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Title Judicial Decision in the Final Hurdle of the Affordable Care Act

November 24, 2015
After undergoing political deliberation and social controversy, the Affordable Care Act has become better known as Obamacare. The Affordable Care Act is the most comprehensive overhaul of health insurance since the New Deal. The bill had three main requirements: insurance had to cover people with pre-existing conditions; almost all individuals had to buy some form of healthcare insurance; and the government had to help people who couldn’t afford insurance buy insurance through federal tax subsidies.[1]

By Cassie Sun, W’18

Both Congress and the White House intended all fifty states to receive federal funds for subsidies on health insurance. The bill was set up so that if individual states did not create an exchange through which their residents could receive federal tax subsidies on healthcare, the United States Department of Health and Human Services would create the exchange. Of the fifty states, sixteen choose to set up their own exchange through which federal subsidies would flow to citizens, and thirty-four states opted to use the exchange set up by the federal government.[1] This is established in Sections 1321 and 1311 of the Affordable Care Act.[2]

The constitutional question of the Affordable Care Act come from four simple words in Section 36B(a) of the thousand page long bill. Michael Cannon of the Cato Institute, a libertarian think tank, and Jonathan Adler, a professor at Case Western Reserve Law School, first pointed this issue out in an op-ed on the Washington Post.[3] Section 36B is primary an outline for the lengthy and complicated method that federal tax subsidies were to be calculated. However, within the section contained a statement claiming federal subsidies were only available to individuals who purchased their insurance from an “exchange established by the state.”[4] Thus, individual states must establish the program, and it is illegal for any federal department to establish the exchange. The argument started out as a “glitch” with the Affordable Care Act, gathering little attention from legal experts and politicians.[5]  Political opposition to the bill coupled with Cannon and Adler’s efforts to make their argument increasingly visible soon gave rise to several lawsuits that used the ambiguous phrase as its basis for overturning part of the Affordable Care Act.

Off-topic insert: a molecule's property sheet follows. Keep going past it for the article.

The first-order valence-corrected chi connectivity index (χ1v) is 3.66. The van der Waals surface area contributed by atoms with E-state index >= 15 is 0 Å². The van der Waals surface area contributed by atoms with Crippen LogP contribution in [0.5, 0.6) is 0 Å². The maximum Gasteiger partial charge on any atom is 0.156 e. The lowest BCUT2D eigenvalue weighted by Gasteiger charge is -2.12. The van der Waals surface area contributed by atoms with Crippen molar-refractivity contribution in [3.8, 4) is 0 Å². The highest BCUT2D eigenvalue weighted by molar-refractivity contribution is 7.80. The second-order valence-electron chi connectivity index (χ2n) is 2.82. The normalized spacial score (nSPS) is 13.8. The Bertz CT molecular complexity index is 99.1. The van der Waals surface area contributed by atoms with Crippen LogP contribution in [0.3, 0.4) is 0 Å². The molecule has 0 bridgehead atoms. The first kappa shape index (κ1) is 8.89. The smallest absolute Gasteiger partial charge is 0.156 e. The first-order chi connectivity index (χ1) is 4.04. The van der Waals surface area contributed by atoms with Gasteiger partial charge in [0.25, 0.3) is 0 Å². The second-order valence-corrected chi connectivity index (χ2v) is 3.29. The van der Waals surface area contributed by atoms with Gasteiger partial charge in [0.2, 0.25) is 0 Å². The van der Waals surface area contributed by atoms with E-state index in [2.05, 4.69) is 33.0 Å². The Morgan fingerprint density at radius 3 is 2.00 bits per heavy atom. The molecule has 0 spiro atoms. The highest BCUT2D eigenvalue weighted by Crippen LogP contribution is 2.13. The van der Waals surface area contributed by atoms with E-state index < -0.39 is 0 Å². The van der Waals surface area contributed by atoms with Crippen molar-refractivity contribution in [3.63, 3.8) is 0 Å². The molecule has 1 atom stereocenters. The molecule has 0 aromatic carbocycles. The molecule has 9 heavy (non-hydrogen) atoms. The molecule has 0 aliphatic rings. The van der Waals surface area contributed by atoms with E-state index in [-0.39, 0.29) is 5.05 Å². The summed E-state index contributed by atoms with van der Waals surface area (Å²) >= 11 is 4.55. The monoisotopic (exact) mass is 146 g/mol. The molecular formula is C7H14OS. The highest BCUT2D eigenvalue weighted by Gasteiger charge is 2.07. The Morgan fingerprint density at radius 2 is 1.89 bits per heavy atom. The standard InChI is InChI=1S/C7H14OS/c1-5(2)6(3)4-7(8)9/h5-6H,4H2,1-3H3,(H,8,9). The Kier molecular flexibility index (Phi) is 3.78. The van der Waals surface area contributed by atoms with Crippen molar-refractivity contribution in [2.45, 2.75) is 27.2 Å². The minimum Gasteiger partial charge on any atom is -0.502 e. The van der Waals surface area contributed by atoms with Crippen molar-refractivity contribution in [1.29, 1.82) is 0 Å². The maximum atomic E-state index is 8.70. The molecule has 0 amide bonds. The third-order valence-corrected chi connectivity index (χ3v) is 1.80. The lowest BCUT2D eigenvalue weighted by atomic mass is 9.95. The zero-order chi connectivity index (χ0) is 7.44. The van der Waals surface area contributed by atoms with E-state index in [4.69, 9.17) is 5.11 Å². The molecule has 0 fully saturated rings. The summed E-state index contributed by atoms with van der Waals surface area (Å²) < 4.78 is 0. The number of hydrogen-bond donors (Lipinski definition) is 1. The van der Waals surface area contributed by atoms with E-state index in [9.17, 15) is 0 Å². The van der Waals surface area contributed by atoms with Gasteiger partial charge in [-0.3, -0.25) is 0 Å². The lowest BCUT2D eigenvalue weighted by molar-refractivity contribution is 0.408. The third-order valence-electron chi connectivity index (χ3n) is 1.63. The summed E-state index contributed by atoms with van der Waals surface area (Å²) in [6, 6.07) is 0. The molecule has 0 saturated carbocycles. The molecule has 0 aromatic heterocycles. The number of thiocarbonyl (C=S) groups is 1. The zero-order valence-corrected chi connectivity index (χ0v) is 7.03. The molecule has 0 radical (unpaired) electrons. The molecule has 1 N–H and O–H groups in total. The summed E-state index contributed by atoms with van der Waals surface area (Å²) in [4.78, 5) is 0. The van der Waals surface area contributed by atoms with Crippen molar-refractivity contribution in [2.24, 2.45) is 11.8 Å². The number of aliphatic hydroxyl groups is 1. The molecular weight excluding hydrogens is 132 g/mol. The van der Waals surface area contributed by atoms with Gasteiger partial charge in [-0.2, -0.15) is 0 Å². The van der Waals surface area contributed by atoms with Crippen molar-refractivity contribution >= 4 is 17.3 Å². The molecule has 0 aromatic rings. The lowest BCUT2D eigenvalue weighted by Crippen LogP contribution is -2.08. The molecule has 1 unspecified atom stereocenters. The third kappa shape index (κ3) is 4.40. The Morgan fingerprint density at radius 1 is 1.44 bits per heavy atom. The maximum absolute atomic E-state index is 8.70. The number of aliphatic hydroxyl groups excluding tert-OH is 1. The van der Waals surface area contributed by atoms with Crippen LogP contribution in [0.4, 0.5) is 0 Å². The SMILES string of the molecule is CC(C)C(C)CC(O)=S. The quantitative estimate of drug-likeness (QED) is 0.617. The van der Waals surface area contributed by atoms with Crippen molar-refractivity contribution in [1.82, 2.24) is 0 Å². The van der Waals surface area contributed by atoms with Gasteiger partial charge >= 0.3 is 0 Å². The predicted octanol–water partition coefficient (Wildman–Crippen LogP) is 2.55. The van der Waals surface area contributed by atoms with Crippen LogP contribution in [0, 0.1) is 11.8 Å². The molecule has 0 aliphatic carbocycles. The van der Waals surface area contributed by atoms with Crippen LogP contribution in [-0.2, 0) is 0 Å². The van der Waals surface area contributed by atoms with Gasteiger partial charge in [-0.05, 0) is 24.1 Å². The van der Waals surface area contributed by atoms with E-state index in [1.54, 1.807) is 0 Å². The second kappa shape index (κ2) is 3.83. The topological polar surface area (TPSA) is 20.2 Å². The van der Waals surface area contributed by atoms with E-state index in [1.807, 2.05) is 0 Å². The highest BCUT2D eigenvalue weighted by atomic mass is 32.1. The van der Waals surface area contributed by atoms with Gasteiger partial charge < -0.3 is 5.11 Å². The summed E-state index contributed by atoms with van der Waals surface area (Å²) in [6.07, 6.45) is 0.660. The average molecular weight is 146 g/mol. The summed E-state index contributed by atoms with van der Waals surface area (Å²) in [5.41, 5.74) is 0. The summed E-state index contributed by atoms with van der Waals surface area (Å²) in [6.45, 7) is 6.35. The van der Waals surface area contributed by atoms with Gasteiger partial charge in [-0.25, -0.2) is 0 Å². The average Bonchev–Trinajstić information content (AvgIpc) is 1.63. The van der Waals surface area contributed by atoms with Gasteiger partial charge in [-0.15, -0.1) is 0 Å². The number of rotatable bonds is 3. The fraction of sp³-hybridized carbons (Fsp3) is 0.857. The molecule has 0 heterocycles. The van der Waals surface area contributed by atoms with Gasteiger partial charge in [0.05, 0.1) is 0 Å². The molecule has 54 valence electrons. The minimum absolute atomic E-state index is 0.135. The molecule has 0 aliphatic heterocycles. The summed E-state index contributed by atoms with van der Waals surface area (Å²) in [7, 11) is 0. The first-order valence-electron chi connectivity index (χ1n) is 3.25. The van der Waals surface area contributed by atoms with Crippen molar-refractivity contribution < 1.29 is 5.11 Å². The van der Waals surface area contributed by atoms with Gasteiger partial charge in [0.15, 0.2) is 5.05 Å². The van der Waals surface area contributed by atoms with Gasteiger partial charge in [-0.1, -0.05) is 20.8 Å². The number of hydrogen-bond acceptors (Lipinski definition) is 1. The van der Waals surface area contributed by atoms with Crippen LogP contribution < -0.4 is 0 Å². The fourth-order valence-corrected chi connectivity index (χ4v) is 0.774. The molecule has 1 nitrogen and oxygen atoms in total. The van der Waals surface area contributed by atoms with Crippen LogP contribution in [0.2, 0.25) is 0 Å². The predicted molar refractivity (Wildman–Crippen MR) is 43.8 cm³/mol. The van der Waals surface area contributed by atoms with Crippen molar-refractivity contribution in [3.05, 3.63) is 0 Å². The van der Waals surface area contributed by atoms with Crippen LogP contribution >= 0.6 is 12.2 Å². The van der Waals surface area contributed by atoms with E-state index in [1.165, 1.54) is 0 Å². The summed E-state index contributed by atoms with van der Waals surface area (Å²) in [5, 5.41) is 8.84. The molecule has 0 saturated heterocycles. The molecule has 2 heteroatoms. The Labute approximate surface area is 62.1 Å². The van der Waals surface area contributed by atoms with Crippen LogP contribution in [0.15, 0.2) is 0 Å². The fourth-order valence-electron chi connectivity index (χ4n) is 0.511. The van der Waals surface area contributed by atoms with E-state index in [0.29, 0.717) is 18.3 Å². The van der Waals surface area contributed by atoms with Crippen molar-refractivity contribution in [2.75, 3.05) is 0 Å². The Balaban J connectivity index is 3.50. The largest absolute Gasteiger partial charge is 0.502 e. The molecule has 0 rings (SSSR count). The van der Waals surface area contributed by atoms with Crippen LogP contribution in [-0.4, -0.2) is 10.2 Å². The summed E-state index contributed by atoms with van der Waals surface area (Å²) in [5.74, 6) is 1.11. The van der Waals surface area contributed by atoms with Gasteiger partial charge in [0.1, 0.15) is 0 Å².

King vs. Burwell did not deal with a constitutional matter but with a statutory one, questioning whether or not tax subsidies were available to individuals living in one of the thirty-four states that opted to use an exchange established by United States Department of Health and Human Services. A ruling in favor of the challenger would have undone a large part of the Affordable Care Act. Many taxpayers who could not afford health insurance would be left without any means to buy health insurance, defeating the purpose of the bill. It is widely believed that members of Congress and the White House Administration intended for the Affordable Care Act was to give all United States residence access to health care coverage. Its purpose was to grant residents in all fifty states access to federal tax subsidies regardless of whether or not that state had established its own exchange. Defendants of the bill point to Sections 1321 and 1311 as evidence that the bill was intended to allow the federal government to create an exchange.[6] However, challengers of the bill claim that the clause “established by the state” in Section 36B(a) was put there as a political move by conservatives or either incentivize states to comply with the Affordable Care Act or to undo the bill entirely.